Farmers and other players along the agriculture value chain are excited by the zeal shown by the government in pushing for an industrialized Tanzania.
“We need more agriculture-based manufacturing industries purchasing from smallholder farmers, and the existing ones should up their production capacity,” notes Mr. Anwary M. Said.
Mr. Said founded Fantashiru Milling, based in Sumbawanga Municipality in 2005. When he started off, he had 2 milling machines in a single building with the capacity of producing 375 kg of flour per day.
With time he has modernized the settings, has 6 milling machines on 3 different buildings within the same plant, with the capacity of producing 10MT of flour per day. He has loyal customers in Katavi, Mpanda, and Kigoma.
About 300 organized smallholder farmers from Mhiza, Kwasi and Kaengesa in Sumbawanga District, who have been beneficiaries of Kilimo TIJA programme, sell their maize to him.
“The good thing about organized farmers, they bring to us quality maize and we offer them a better price,” says Mr. Said. He has started building a second modern warehouse which will provide enough space for storing his produce. His current warehouse, AGRA at one time assisted him to concrete the floor and compound thus reducing offloading charges by 50 percent. Previously trucks would pack outside making him pay the double price in loading/offloading of produce. Through AGRA TIJA’s help in renovating his compound, he has been able to cut his cost by half, saving more than ten million TZS in a season. His company has been selling maize flour to business people coming from Congo and Zambia.
Another processor based in Sumbawanga is Mr. Asayile Paulo Msaku famously known as Mr. London. His company goes by the name London Agro Factory.
He says that maize farming, so long as processors like himself are able to produce quality flour and other byproducts, has a bright future. The market for maize flour in and out of Tanzania is huge and keeps on growing.
He purchases maize directly from about 1500 organized farmers. The Farmers Organisations he is dealing with are beneficiaries of Kilimo Tija Programme.
His journey in maize processing started in 2003. He bought only one milling machine with a capacity of processing 1 MT per day. It was in 2012, that he formalized the business by registering London Agro Factory Ltd. So far he has 3 processing machines with a capacity of 8 MT per day.
He supplies flour to businesspeople in DRC Congo, Mozambique and eyeing South Sudan. February 25th, 2019, the company signed a contract to supply 100,000 MT of maize flour to DR Congo. He says this is just the beginning, more is to come.
Ms. Rita Sekilovele notes the future is bright for organized farmers practicing proper agronomy. She owns and manages Super Seki Investment Co based in Iringa, a milling outfit that buys maize from farmers in Iringa Region, and processes the same for sale as flour (fortified) and related by-products. Thanks to linkages brought about by Kilimo Tija Programme she was able to acquire a loan of Tsh 500,000,000 from NMB Bank to expand the business. She is happy she is able to settle the monthly premiums and projects to fully repay the amount within 3 years. She sells her processed products to businesspeople in Mtwara, Ifakara, Mlandizi, Dodoma among other areas. She is able to sell about 30TN per week to each of the mentioned areas. She also supplies flour to a number of schools within Iringa.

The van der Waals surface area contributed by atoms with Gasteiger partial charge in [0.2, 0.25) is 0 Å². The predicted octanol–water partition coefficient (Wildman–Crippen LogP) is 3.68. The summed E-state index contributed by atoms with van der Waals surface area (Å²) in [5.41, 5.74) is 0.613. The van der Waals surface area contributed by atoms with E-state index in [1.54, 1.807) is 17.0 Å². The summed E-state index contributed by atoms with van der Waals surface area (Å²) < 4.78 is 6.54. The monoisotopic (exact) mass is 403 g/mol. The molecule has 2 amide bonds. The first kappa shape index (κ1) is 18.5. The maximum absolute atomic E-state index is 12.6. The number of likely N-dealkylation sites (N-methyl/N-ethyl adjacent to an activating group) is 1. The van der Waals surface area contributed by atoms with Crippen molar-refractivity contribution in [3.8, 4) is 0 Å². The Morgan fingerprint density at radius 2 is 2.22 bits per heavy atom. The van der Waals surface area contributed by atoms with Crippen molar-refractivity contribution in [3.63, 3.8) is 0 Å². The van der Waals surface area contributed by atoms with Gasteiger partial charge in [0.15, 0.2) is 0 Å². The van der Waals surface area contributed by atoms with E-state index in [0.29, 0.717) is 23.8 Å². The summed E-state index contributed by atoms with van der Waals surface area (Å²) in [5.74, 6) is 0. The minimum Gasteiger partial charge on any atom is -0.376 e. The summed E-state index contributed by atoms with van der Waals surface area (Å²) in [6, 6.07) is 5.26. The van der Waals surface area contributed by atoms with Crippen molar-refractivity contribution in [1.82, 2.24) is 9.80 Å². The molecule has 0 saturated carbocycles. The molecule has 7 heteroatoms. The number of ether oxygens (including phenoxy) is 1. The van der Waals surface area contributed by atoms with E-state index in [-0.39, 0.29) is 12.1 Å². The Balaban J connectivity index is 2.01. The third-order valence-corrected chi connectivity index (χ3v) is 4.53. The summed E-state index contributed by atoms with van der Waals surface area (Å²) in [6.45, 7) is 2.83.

For Nelson Isaac- he decided to take a road that is less traveled in Tanzania. While many business people like to deal with maize, he chose to become a rice processor. At first, he used to buy paddy during high season and sell in low season. He then bought two small paddy processing machines. Since then, there has been no turning back. The young entrepreneur, just 32 years old buys paddy and sells rice. His current processing capacity is 500MT. He purchases paddy directly from FOs working with Kilimo Tija programme such as Tujiinue SACCOS, Vuma AMCOs, Tushikamane AMCOS, Muze Amcos, Nzovwe Amcos, Mbulu Saccos, Sakalilo Amcos, Sakalilo Umwagiliaji, Azimio Amcos, and Nyombe Amcos.
In total, Nelson provides a market for 1300 farmers from different FOs. For the coming harvest, the company has a contract to buy 200MT of paddy with Sakalilo Amcos. He sells his rice to business people at Tunduma International market, Zambia and Kasumbaresa (D.R.C )
The named processors, each in his or her way are among the business people who see industrialization in the face of agriculture development.
According to Mr. Vianey Rweyendela, AGRA Country Manager, the fastest road to industrialization in Tanzania with an economic impact on the majority populace, is through agro-processing and related ventures.
Thus AGRA’s support to kilimo in Tanzania is complementing government’s efforts in the drive to make the nation reach middle-income economy by 2025 based on industrialization.
There are notable processing firms which have been working closely with AGRA supported Kilimo Tija programme across Tanzania.
“You cannot talk of agribusiness and leave out manufacturing in Tanzania’s setting,” Mr. Vianey.
Dr. Donald Mmari, REPOA Executive Director is emphatic that “Tanzanian economy is agrarian.” He says that by improving agriculture production and raising productivity, it will automatically attract different forward and backward linkages. One of the most important linkages is agro-based manufacturing.